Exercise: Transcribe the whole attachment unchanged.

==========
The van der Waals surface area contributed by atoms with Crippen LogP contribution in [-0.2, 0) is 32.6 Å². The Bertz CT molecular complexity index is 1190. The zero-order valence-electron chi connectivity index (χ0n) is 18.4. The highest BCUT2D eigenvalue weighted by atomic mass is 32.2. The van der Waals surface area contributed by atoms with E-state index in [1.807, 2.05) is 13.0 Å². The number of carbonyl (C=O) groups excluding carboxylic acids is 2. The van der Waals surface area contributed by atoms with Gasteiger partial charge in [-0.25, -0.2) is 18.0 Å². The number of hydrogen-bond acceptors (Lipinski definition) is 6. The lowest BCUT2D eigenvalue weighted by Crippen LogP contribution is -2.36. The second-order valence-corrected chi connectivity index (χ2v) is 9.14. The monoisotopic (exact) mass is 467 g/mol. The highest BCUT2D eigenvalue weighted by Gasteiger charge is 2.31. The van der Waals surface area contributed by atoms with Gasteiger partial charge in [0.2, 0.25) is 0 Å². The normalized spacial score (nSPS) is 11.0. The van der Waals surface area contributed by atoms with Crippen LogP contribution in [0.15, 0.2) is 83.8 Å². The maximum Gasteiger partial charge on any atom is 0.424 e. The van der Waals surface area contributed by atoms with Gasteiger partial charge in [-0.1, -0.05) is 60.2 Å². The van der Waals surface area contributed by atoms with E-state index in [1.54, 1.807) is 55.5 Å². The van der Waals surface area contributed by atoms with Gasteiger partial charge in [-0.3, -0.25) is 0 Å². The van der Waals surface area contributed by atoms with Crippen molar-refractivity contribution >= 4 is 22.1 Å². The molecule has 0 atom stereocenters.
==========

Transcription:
The van der Waals surface area contributed by atoms with Crippen LogP contribution in [-0.2, 0) is 32.6 Å². The Bertz CT molecular complexity index is 1190. The zero-order valence-electron chi connectivity index (χ0n) is 18.4. The highest BCUT2D eigenvalue weighted by atomic mass is 32.2. The van der Waals surface area contributed by atoms with E-state index in [1.807, 2.05) is 13.0 Å². The number of carbonyl (C=O) groups excluding carboxylic acids is 2. The van der Waals surface area contributed by atoms with Gasteiger partial charge in [-0.25, -0.2) is 18.0 Å². The number of hydrogen-bond acceptors (Lipinski definition) is 6. The lowest BCUT2D eigenvalue weighted by Crippen LogP contribution is -2.36. The second-order valence-corrected chi connectivity index (χ2v) is 9.14. The monoisotopic (exact) mass is 467 g/mol. The highest BCUT2D eigenvalue weighted by Gasteiger charge is 2.31. The van der Waals surface area contributed by atoms with Gasteiger partial charge in [0.2, 0.25) is 0 Å². The normalized spacial score (nSPS) is 11.0. The van der Waals surface area contributed by atoms with Crippen LogP contribution in [0.15, 0.2) is 83.8 Å². The maximum Gasteiger partial charge on any atom is 0.424 e. The van der Waals surface area contributed by atoms with Gasteiger partial charge in [-0.1, -0.05) is 60.2 Å². The van der Waals surface area contributed by atoms with E-state index in [1.54, 1.807) is 55.5 Å². The van der Waals surface area contributed by atoms with Gasteiger partial charge in [-0.3, -0.25) is 0 Å². The van der Waals surface area contributed by atoms with Crippen molar-refractivity contribution >= 4 is 22.1 Å². The molecule has 0 atom stereocenters.